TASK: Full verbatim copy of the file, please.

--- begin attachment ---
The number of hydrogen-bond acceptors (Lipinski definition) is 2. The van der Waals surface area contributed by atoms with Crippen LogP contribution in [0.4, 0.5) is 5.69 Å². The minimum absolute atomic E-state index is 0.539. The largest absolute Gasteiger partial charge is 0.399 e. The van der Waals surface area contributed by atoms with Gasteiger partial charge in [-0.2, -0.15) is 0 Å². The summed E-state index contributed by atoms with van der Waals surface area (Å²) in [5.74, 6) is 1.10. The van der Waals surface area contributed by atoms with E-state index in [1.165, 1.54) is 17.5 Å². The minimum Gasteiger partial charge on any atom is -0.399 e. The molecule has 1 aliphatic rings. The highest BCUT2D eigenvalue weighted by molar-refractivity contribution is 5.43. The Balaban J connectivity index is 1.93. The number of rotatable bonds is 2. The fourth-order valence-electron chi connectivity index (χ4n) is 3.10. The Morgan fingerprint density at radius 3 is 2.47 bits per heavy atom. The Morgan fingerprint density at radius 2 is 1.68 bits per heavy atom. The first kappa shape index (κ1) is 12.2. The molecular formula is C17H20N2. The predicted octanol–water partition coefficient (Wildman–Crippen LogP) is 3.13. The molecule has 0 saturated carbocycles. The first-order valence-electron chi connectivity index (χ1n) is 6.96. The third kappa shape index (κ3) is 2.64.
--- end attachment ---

The number of hydrogen-bond acceptors (Lipinski definition) is 2. The van der Waals surface area contributed by atoms with Crippen LogP contribution in [0.4, 0.5) is 5.69 Å². The minimum absolute atomic E-state index is 0.539. The largest absolute Gasteiger partial charge is 0.399 e. The van der Waals surface area contributed by atoms with Gasteiger partial charge in [-0.2, -0.15) is 0 Å². The summed E-state index contributed by atoms with van der Waals surface area (Å²) in [5.74, 6) is 1.10. The van der Waals surface area contributed by atoms with E-state index in [1.165, 1.54) is 17.5 Å². The minimum Gasteiger partial charge on any atom is -0.399 e. The molecule has 1 aliphatic rings. The highest BCUT2D eigenvalue weighted by molar-refractivity contribution is 5.43. The Balaban J connectivity index is 1.93. The number of rotatable bonds is 2. The fourth-order valence-electron chi connectivity index (χ4n) is 3.10. The Morgan fingerprint density at radius 3 is 2.47 bits per heavy atom. The Morgan fingerprint density at radius 2 is 1.68 bits per heavy atom. The first kappa shape index (κ1) is 12.2. The molecular formula is C17H20N2. The predicted octanol–water partition coefficient (Wildman–Crippen LogP) is 3.13. The molecule has 0 saturated carbocycles. The first-order valence-electron chi connectivity index (χ1n) is 6.96. The third kappa shape index (κ3) is 2.64.